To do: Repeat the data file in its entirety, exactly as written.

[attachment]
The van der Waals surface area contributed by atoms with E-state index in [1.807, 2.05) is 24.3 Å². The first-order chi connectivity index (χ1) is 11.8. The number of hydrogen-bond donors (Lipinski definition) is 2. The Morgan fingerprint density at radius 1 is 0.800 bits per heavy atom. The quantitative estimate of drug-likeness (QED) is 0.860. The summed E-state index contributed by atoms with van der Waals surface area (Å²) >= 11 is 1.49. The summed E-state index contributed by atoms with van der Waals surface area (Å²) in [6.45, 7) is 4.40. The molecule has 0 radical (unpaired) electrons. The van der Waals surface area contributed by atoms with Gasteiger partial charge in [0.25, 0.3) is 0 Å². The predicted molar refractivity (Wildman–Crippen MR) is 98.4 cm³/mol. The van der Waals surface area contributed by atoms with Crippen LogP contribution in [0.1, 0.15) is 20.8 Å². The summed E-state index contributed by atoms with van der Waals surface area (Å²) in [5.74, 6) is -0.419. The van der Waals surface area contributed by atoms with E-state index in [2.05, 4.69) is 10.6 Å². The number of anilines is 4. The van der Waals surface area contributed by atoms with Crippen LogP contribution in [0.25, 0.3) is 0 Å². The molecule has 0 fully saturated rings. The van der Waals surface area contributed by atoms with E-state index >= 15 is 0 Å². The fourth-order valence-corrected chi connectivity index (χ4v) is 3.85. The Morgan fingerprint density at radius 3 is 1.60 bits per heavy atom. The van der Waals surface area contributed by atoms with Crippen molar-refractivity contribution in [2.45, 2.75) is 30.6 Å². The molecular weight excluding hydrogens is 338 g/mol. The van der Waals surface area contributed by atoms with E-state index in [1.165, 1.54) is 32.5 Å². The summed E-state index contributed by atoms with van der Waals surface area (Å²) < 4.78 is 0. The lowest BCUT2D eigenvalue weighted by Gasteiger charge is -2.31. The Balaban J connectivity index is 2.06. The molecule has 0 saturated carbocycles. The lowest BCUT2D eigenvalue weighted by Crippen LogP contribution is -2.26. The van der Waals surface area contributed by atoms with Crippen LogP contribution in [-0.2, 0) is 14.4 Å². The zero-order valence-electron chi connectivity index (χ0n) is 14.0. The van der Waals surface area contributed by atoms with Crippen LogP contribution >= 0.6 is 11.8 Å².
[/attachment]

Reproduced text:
The van der Waals surface area contributed by atoms with E-state index in [1.807, 2.05) is 24.3 Å². The first-order chi connectivity index (χ1) is 11.8. The number of hydrogen-bond donors (Lipinski definition) is 2. The Morgan fingerprint density at radius 1 is 0.800 bits per heavy atom. The quantitative estimate of drug-likeness (QED) is 0.860. The summed E-state index contributed by atoms with van der Waals surface area (Å²) >= 11 is 1.49. The summed E-state index contributed by atoms with van der Waals surface area (Å²) in [6.45, 7) is 4.40. The molecule has 0 radical (unpaired) electrons. The van der Waals surface area contributed by atoms with Gasteiger partial charge in [0.25, 0.3) is 0 Å². The predicted molar refractivity (Wildman–Crippen MR) is 98.4 cm³/mol. The van der Waals surface area contributed by atoms with Crippen LogP contribution in [0.1, 0.15) is 20.8 Å². The summed E-state index contributed by atoms with van der Waals surface area (Å²) in [5.74, 6) is -0.419. The van der Waals surface area contributed by atoms with E-state index in [2.05, 4.69) is 10.6 Å². The number of anilines is 4. The van der Waals surface area contributed by atoms with Crippen LogP contribution in [0.25, 0.3) is 0 Å². The molecule has 0 fully saturated rings. The van der Waals surface area contributed by atoms with E-state index >= 15 is 0 Å². The fourth-order valence-corrected chi connectivity index (χ4v) is 3.85. The Morgan fingerprint density at radius 3 is 1.60 bits per heavy atom. The van der Waals surface area contributed by atoms with Crippen molar-refractivity contribution in [2.45, 2.75) is 30.6 Å². The molecular weight excluding hydrogens is 338 g/mol. The van der Waals surface area contributed by atoms with E-state index in [1.165, 1.54) is 32.5 Å². The summed E-state index contributed by atoms with van der Waals surface area (Å²) < 4.78 is 0. The lowest BCUT2D eigenvalue weighted by Gasteiger charge is -2.31. The Balaban J connectivity index is 2.06. The molecule has 0 saturated carbocycles. The lowest BCUT2D eigenvalue weighted by Crippen LogP contribution is -2.26. The van der Waals surface area contributed by atoms with Crippen LogP contribution in [-0.2, 0) is 14.4 Å². The zero-order valence-electron chi connectivity index (χ0n) is 14.0. The van der Waals surface area contributed by atoms with Crippen LogP contribution >= 0.6 is 11.8 Å².